Using a Deferred Compensation Plan for Retirement

HomeAttorney Fee DeferralsUsing a Deferred Compensation Plan for Retirement

If you are a personal injury attorney trying to plan for your future retirement, you have a unique opportunity that is available to almost no other profession — and that is the ability to determine when you receive your income from a particular fee for a case by using deferred compensation plans.

How Does Using a Deferred Compensation Plan to Plan for One’s Retirement Work?

Here’s an example: Let’s say you plan to work for 20 more years before you retire, and you are presented with the option each year to invest $300,000 pre-tax versus taking $300,000, being taxed on it, and then investing what’s left. What your nest egg will look like after the 20 years of investing will depend on which option you choose.

If you take $300,000 each year, pay tax, and then invest the after-tax amount in a taxable account, you’ll pay tax on the growth of your investment each year. At the end of the 20 year period, your account value would be approximately $5.3 million after 20 years.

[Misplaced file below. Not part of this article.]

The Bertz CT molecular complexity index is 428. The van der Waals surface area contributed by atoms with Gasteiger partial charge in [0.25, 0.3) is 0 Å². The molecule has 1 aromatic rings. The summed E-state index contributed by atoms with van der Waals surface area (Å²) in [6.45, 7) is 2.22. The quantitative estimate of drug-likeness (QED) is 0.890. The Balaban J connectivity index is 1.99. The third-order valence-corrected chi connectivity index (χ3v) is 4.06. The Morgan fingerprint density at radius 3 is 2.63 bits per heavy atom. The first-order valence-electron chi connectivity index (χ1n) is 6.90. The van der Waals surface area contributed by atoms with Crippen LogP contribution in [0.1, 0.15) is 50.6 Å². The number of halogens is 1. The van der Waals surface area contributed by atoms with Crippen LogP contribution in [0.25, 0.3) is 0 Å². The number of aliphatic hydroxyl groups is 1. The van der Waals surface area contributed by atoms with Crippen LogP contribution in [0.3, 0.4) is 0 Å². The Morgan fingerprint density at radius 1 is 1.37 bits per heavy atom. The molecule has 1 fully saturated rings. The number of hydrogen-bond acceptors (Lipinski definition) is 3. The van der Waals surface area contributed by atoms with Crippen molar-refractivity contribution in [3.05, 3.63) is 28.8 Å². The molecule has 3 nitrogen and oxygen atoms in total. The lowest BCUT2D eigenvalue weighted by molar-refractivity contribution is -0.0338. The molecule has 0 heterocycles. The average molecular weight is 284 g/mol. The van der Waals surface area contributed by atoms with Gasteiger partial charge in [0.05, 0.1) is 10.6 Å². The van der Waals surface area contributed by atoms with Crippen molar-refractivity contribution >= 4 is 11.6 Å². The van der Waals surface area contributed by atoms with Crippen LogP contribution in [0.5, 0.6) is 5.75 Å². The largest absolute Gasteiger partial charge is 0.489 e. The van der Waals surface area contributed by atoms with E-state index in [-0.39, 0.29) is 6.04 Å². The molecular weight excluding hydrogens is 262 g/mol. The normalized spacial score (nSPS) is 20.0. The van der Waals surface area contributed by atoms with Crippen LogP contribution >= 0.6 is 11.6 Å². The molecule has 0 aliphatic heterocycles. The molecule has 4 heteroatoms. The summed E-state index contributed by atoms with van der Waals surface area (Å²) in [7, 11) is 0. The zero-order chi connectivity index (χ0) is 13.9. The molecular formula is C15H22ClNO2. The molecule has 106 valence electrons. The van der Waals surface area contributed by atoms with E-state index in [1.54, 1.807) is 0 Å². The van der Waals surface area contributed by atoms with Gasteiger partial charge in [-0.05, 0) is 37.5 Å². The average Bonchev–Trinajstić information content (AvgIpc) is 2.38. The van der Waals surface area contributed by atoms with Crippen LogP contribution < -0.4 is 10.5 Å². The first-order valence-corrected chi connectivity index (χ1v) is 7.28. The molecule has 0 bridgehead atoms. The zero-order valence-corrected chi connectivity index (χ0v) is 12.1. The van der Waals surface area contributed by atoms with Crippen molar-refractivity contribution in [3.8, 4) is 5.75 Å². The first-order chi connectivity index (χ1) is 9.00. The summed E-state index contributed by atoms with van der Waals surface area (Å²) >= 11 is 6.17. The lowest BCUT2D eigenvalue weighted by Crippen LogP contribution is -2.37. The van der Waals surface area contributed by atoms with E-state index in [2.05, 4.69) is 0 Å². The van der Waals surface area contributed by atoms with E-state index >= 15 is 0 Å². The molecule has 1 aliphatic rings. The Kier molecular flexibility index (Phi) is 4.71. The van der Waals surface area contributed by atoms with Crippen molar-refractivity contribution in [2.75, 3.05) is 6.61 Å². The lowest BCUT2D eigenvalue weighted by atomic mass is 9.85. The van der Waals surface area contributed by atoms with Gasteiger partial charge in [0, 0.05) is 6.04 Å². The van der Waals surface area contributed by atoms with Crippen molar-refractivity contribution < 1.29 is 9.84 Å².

On the other hand, if you take $300,000 each year and defer your fees — and as a result, invest the full $300,000 on a pre-tax basis — your nest egg will have grown to about $13.1 million over the course of 20 years.

The reason why you are getting a much better return on your investment with pre-tax money is that it is growing tax-deferred. In other words, you are not paying taxes on the growth of your pre-tax money every single year, which then allows your money to grow more in 20 years than if you had gone the after-tax route.

With that being said, take note that because the $13.1 million has not been taxed yet, you are going to have to pay taxes as you receive that income. However, even if you were to pay all the taxes that were due in year 21, you are still going to be way ahead of the after-tax projection. 

What are the Contribution Limits of Deferred Compensation Plans?

Think of the pre-tax investing using a deferred compensation plan as a supercharged 401(k). However, unlike a 401(k), in a deferred compensation plan, you can contribute as much money as you want in any year. There are no contribution limits. There are no required minimum distributions. You do not even have to include other members of the firm or your staff. 

Using a deferred compensation plan to invest on a pre-tax and tax-deferred basis is a powerful way to save on your current year income taxes and to save for the future in a tax-efficient manner.

If you are interested in learning more about how this can be a viable retirement plan strategy for you, give us a call. As financial planners and fellow attorneys, we love talking about this option and helping other attorneys create custom solutions to maximize their retirement.

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